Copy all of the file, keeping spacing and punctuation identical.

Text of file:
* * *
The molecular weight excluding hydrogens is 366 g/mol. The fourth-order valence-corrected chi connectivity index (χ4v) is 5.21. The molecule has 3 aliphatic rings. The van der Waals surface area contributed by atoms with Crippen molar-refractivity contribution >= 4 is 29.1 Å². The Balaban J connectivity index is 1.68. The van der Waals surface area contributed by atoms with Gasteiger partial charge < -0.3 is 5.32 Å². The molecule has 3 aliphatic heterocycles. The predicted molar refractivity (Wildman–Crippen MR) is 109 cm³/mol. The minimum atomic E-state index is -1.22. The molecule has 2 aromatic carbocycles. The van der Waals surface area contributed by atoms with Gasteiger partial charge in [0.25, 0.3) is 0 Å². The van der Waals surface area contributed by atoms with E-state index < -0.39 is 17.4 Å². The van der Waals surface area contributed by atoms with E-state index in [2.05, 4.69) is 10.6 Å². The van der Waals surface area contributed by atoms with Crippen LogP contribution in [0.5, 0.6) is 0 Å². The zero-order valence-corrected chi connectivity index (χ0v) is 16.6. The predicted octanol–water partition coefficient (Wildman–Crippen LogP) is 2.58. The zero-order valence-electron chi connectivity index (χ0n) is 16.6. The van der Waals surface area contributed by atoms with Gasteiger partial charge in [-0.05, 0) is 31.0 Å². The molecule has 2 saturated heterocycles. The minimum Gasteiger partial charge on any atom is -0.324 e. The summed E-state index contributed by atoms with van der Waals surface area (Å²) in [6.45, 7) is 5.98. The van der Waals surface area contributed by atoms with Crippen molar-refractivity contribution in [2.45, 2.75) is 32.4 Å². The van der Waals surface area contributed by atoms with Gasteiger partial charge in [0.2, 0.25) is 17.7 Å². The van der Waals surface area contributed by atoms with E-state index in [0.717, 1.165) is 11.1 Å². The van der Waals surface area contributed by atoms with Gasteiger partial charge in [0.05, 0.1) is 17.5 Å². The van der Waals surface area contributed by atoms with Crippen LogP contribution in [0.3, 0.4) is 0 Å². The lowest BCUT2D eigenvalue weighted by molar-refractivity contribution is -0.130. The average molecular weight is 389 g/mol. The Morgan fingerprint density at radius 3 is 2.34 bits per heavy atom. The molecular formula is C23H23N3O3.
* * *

The molecular weight excluding hydrogens is 366 g/mol. The fourth-order valence-corrected chi connectivity index (χ4v) is 5.21. The molecule has 3 aliphatic rings. The van der Waals surface area contributed by atoms with Crippen molar-refractivity contribution >= 4 is 29.1 Å². The Balaban J connectivity index is 1.68. The van der Waals surface area contributed by atoms with Gasteiger partial charge < -0.3 is 5.32 Å². The molecule has 3 aliphatic heterocycles. The predicted molar refractivity (Wildman–Crippen MR) is 109 cm³/mol. The minimum atomic E-state index is -1.22. The molecule has 2 aromatic carbocycles. The van der Waals surface area contributed by atoms with Gasteiger partial charge in [0.25, 0.3) is 0 Å². The van der Waals surface area contributed by atoms with E-state index < -0.39 is 17.4 Å². The van der Waals surface area contributed by atoms with E-state index in [2.05, 4.69) is 10.6 Å². The van der Waals surface area contributed by atoms with Crippen LogP contribution in [0.5, 0.6) is 0 Å². The zero-order valence-corrected chi connectivity index (χ0v) is 16.6. The predicted octanol–water partition coefficient (Wildman–Crippen LogP) is 2.58. The zero-order valence-electron chi connectivity index (χ0n) is 16.6. The van der Waals surface area contributed by atoms with Gasteiger partial charge in [-0.05, 0) is 31.0 Å². The molecule has 2 saturated heterocycles. The minimum Gasteiger partial charge on any atom is -0.324 e. The summed E-state index contributed by atoms with van der Waals surface area (Å²) in [6.45, 7) is 5.98. The van der Waals surface area contributed by atoms with Crippen molar-refractivity contribution in [2.45, 2.75) is 32.4 Å². The van der Waals surface area contributed by atoms with Gasteiger partial charge in [0.2, 0.25) is 17.7 Å². The van der Waals surface area contributed by atoms with E-state index in [0.717, 1.165) is 11.1 Å². The van der Waals surface area contributed by atoms with Gasteiger partial charge in [0.05, 0.1) is 17.5 Å². The van der Waals surface area contributed by atoms with Crippen LogP contribution in [0.3, 0.4) is 0 Å². The lowest BCUT2D eigenvalue weighted by molar-refractivity contribution is -0.130. The average molecular weight is 389 g/mol. The Morgan fingerprint density at radius 3 is 2.34 bits per heavy atom. The molecular formula is C23H23N3O3.